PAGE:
Salmon Scotland’s Chief Executive Tavish Scott sums it all up: “The most pressing crisis facing our Highland and Island communities is the complete lack of access to available, affordable housing.”
Skye high prices
Salmon farmers are not the only employers struggling to recruit. On Skye, up to 1,700 jobs will lie vacant this year due to the home shortage, according to research published in July by the Skye Business Housing Needs survey.
More than 140 local businesses – with 78% of them involved in tourism or hospitality – responded. Two in five businesses reported having recruitment problems. One in five people employed were found to live outside Skye and Lochalsh, and one in four did not live in their own home.
The survey showed that people looking to buy “affordable” housing on Skye still had to be able to get a mortgage of between £170,000 and £200,000, and find a substantial deposit. Researchers said given average wages in the area, this is unachievable for many people.
Clare Winskill, Director of business organisation SkyeConnect, says recruitment problems are expected to get worse: “There is no confidence that the extreme recruitment issues will abate. We are looking at a significant contraction of our economy here if the rapid building of affordable housing – that will allow recruitment and retention of a workforce – does not take place.”
“Housing is the most acute logistical issue facing our farmers,” echoes Salmon Scotland’s Director of Strategic Engagement Hamish Macdonell, in his column for Fish Farmer this month. “There is no point lamenting the exodus of young people to the cities if there is no infrastructure to support them remaining in their communities; and there is no point simply congratulating companies for creating jobs, unless there are houses for the employees to live in.”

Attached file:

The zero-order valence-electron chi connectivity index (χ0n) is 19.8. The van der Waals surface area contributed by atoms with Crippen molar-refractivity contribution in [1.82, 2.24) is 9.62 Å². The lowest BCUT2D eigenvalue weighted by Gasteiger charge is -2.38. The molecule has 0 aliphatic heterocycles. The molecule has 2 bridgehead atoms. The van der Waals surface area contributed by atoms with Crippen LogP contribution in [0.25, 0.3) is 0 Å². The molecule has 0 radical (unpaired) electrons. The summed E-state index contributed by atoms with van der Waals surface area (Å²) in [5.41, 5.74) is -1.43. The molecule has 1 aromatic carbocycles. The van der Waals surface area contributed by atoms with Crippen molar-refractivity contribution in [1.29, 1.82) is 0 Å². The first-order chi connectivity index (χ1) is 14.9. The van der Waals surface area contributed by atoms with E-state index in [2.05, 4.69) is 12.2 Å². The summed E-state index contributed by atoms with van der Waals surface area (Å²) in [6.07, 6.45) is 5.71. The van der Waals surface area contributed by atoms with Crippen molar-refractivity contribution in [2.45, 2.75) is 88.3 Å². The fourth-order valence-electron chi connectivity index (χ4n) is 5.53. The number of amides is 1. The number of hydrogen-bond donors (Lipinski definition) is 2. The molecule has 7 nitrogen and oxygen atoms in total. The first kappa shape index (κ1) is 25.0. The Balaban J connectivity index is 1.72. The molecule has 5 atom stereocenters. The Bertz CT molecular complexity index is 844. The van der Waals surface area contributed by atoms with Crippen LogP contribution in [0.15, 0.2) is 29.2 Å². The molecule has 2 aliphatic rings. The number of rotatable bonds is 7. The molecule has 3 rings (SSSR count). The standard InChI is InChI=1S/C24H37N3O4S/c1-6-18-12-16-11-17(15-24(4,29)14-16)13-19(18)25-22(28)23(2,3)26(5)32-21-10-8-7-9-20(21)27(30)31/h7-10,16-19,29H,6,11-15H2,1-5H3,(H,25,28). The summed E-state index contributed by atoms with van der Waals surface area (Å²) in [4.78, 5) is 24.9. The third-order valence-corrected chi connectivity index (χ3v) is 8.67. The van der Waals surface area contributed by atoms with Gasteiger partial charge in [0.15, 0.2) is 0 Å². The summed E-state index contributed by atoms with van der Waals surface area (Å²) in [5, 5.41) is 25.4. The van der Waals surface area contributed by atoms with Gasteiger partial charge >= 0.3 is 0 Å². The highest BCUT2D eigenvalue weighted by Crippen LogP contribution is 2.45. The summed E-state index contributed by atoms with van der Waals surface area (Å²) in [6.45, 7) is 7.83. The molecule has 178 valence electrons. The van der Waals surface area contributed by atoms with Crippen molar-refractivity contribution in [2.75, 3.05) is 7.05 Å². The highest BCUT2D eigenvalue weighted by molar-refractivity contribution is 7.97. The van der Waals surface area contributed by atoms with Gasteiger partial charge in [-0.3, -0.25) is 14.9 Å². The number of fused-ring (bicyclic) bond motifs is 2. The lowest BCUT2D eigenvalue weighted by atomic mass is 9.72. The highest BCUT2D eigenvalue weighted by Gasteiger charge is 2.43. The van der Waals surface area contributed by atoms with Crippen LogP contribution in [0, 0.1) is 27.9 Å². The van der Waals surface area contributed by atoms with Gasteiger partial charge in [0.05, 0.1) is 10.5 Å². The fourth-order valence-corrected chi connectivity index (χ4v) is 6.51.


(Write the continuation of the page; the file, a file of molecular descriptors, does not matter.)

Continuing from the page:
So, as local employers, what can Scotland’s aquaculture sector do to help alleviate the housing problem?
Scottish Sea Farms’ sites are located in areas where demand for housing and holiday homes is high, and the shortage of available, affordable housing is acute. The company helps new or relocating employees find available, affordable accommodation – whether to rent or buy – in its more remote locations. Whilst it does help towards relocation costs in many instances, such is the present-day demand for homes and holiday homes that many employees are being priced out of the market.
“The lack of available, affordable housing on the islands has been a real issue for many years now,” says Richard Darbyshire, Scottish Sea Farms Regional Manager for Orkney for 14 years, and now Regional Manager for its expanded Shetland region.
“The more remote you get, the harder it is to recruit and retain employees. So much so that to safeguard the long-term viability of our farm at Eday, we recently partnered with local landowners Willowstream to bring six greener homes to the island: four for the farm team, enabling them to work a two-week on/off rota instead of commuting for several hours every day, and two for visitors, be they travelling for business or pleasure.
“Whether it’s building all-new housing such as this, or renovating the many houses that lie empty to make them habitable once again, Orkney desperately needs more homes if it is to retain its younger generations and attract newcomers onto the islands.”
A foot on the ladder
One such “newcomer” is Scottish Sea Farms Fish Health & Welfare Manager Amanda Smith, originally from Aberdeen. She has worked and lived in Orkney for six years now, but without managing to secure a property of her own.
Smith says: “Both myself and my husband, who moved up from Thurso, are working full-time and earning good salaries, yet we just can’t get our first foot on the property ladder. The few homes that do become available sell incredibly quickly, often at well over the asking price, and demand for properties to rent is just as fierce.